People who have sex twice a week ‘earn 4.5pc more than those who don’t’
Employees who have sex two or three times a week, regardless of health, earn 4.5 per cent more than those who have sex less often, new study finds
The study found sexually active workers had higher wages
A boost in the bedroom could mean a boost in the boardroom – with new research showing workers who have more frequent sex earn more money.
The study found that employees who have sex two or three times a week earn 4.5 per cent more than those who are less sexually active.
Overall, the Greek research found a clear link between higher earnings and more frequent sex.
But the study did not establish whether more sex improved work performance work performance, resulting in increased earnings – or whether those on higher incomes were more likely to get lucky.
The British study used data from 7,500 Greek nationals who took part in behavioural research about the effect of sexual activity on wages.
Dr Nick Drydakis, Reader in Economics at Anglia Ruskin University, said common psychological theories suggest that those individuals who were fulfilled at home would be more successful at work.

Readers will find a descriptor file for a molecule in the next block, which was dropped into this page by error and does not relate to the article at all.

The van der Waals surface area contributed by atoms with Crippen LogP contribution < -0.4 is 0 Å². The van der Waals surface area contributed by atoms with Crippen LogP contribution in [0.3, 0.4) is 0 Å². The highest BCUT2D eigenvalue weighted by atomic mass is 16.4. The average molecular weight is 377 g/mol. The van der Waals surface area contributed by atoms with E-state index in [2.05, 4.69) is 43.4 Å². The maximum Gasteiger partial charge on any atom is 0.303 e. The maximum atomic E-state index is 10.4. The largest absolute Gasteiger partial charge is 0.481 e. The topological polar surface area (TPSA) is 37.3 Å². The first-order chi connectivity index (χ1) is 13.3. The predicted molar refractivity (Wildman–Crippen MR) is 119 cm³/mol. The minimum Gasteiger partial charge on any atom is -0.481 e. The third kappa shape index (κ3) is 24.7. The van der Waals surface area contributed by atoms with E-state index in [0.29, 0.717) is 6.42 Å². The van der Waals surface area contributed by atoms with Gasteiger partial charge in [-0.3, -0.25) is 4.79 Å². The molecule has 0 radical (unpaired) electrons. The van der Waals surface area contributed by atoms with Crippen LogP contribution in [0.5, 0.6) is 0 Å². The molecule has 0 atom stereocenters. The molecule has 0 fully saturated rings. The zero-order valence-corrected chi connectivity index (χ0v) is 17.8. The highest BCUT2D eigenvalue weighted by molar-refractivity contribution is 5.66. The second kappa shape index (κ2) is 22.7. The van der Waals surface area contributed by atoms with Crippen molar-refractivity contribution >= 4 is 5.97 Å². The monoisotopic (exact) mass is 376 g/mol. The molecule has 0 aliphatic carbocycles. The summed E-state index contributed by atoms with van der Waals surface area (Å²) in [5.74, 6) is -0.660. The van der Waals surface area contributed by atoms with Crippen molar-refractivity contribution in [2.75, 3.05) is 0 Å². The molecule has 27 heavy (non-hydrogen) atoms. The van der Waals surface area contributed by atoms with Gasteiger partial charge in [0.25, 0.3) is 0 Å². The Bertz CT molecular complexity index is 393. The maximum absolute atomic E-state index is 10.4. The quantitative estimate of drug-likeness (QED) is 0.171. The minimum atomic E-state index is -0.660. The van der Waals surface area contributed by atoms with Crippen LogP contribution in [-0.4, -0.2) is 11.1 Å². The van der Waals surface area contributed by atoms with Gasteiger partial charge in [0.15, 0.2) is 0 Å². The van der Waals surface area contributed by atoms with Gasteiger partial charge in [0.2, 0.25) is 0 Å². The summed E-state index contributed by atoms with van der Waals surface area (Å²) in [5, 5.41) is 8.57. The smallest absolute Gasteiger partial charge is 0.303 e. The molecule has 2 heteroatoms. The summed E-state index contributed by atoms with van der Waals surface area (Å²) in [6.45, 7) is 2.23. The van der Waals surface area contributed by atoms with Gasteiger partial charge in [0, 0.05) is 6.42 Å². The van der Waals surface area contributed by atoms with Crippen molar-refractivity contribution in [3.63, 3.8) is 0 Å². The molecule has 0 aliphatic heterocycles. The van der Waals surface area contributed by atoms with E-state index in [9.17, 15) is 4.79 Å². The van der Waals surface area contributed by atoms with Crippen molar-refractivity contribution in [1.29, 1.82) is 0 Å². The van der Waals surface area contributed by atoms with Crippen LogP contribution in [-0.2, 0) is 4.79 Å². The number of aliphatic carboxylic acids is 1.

“Maslow’s Need Hierarchy Theory claims that the happier and more fulfilled individuals are in their lives, the more productive and successful they will be in their work, translating to higher wages,” the study leader said.
“The theory concludes that people need to love and be loved, sexually and non-sexually, by others. In the absence of these elements, people may become susceptible to loneliness, social anxiety and depression – all factors that can affect their working life.”
However, he said a number of studies which have tried to establish lack of sex leads to lower wages or lower wages lead to less sex suggest both are true.
The study also found that employees with health problems are less sexually active.
Dr Drydakis said: “Few studies have been conducted on the association between health status and sexual activity using thousands of observations from random samples. Even fewer studies have been published on the association between specific health impairments and sexuality.”
Employees taking medication are 5.4 per cent less sexually active, while those with diabetes are 2.4 per cent less and those with arthritis and rheumatism are 3.9 per cent less.
Employees with cancer are 5.4 per cent less sexually active while employees with psychiatric or psychological symptoms are 3.7 per cent less sexually active.
And those with heart problems, such as coronary heart disease and angina, are 11.4 per cent less sexually active, the study found.
The effect of sexual activity on wages will be published in the International Journal of Manpower.